Texas storm will cost billions for U.S. insurance companies
Texas winter storm shows electric grid needs reform as state’s power comes back online: Rep. Arrington
Texas Rep. Jodey Arrington discusses the various factors that led the Texas electrical grid and infrastructure to fail during one of the strongest winter storms in a century.
With billions of dollars in damage expected from the historic Texas winter storm, a state regulator plans to collect data from property insurers to assess costs stemming from a crippled electrical grid, roofing collapses, broken pipes and other problems, a spokesman said on Friday.
"We expect this to be a large event, but we just don't know how large it will be," said Texas Department of Insurance spokesman Ben Gonzalez, noting that the data inquiry mirrors the regulator's process after other major storms, such as hurricanes.
Ex-OIL BOSS: WINTER STORM LEFT TEXAS IN A 'THIRD WORLD SITUATION'
The process, set begin in the coming weeks, comes as one firm that models catastrophe risk estimated at an $18 billion tab for property insurers.
The estimate, by Karen Clark & Co, a Boston firm whose software helps insurers to predict their catastrophe losses, is for property damage in Texas and other states, a spokesman said.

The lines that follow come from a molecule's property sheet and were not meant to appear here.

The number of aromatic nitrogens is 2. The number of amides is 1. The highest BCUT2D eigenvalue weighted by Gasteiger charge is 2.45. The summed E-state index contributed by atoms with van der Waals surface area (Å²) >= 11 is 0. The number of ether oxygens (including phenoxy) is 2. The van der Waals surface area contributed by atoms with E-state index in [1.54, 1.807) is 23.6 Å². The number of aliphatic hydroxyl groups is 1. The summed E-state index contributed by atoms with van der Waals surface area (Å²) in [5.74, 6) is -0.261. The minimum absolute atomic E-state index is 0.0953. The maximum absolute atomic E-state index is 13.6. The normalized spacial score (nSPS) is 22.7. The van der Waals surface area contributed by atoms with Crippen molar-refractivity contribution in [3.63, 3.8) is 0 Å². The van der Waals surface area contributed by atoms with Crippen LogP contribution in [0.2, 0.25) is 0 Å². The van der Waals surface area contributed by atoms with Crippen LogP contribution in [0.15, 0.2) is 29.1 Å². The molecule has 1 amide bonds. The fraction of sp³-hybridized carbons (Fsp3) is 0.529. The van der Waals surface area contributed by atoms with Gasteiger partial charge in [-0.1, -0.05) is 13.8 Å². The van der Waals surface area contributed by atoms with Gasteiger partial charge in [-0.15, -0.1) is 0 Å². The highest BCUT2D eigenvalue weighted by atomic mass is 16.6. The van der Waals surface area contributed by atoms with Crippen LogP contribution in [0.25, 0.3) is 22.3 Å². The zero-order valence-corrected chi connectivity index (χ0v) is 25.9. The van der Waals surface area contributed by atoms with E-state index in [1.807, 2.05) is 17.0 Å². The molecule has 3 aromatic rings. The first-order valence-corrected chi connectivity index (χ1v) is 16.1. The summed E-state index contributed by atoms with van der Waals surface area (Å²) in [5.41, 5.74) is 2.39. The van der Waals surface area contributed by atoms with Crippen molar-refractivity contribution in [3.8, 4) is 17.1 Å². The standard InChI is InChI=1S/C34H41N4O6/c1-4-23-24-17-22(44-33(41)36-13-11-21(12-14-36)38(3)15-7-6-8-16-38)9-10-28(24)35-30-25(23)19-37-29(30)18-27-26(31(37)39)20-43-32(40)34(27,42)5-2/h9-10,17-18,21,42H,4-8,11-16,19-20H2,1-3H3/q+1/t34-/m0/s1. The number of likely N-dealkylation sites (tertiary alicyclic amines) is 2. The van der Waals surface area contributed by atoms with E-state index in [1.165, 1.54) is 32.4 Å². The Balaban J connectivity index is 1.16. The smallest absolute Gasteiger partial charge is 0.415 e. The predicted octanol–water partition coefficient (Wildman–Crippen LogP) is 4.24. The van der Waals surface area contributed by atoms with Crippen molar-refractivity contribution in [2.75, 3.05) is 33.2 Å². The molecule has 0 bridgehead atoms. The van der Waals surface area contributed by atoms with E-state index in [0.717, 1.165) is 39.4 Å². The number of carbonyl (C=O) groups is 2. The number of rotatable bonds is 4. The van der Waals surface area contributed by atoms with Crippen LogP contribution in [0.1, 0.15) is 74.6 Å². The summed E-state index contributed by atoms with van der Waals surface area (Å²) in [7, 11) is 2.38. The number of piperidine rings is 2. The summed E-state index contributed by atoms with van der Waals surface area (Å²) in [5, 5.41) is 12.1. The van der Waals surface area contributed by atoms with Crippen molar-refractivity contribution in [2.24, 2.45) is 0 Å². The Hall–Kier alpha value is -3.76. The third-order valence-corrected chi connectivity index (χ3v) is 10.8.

Bitter cold weather and snow have paralyzed Texas since Sunday, shutting down much of the state’s electricity grid and freezing pipes and waterways, leaving communities across the state either without water altogether or forced to boil it for safety.
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Texas Governor Greg Abbott confirmed that all power-generating plants were online as of Thursday afternoon. He urged lawmakers to pass legislation to ensure the grid was prepared for cold weather in the future.
Texas insurers expect "hundreds of thousands of claims" said Camille Garcia, Insurance Council of Texas spokeswoman on Thursday.
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"That could be anything from small fender benders to significant home damage because of burst pipes, and everything in between," Garcia said.
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